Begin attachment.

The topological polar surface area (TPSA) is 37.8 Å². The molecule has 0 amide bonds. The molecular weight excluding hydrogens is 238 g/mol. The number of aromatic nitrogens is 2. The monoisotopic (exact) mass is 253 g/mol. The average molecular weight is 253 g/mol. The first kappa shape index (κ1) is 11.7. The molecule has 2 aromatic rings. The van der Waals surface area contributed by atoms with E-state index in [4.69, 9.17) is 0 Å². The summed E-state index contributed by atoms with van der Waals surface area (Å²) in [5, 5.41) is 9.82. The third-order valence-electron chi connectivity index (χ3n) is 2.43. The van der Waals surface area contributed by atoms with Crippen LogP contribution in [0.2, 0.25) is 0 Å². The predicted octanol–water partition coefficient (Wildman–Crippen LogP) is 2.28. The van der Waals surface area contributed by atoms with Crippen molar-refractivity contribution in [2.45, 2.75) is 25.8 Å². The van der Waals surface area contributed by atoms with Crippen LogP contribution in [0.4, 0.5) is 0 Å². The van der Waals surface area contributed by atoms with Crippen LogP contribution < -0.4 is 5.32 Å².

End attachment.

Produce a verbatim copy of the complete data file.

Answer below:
The topological polar surface area (TPSA) is 37.8 Å². The molecule has 0 amide bonds. The molecular weight excluding hydrogens is 238 g/mol. The number of aromatic nitrogens is 2. The monoisotopic (exact) mass is 253 g/mol. The average molecular weight is 253 g/mol. The first kappa shape index (κ1) is 11.7. The molecule has 2 aromatic rings. The van der Waals surface area contributed by atoms with E-state index in [4.69, 9.17) is 0 Å². The summed E-state index contributed by atoms with van der Waals surface area (Å²) in [5, 5.41) is 9.82. The third-order valence-electron chi connectivity index (χ3n) is 2.43. The van der Waals surface area contributed by atoms with Crippen LogP contribution in [0.2, 0.25) is 0 Å². The predicted octanol–water partition coefficient (Wildman–Crippen LogP) is 2.28. The van der Waals surface area contributed by atoms with Crippen molar-refractivity contribution in [2.45, 2.75) is 25.8 Å². The van der Waals surface area contributed by atoms with Crippen LogP contribution in [0.4, 0.5) is 0 Å². The van der Waals surface area contributed by atoms with Crippen LogP contribution < -0.4 is 5.32 Å².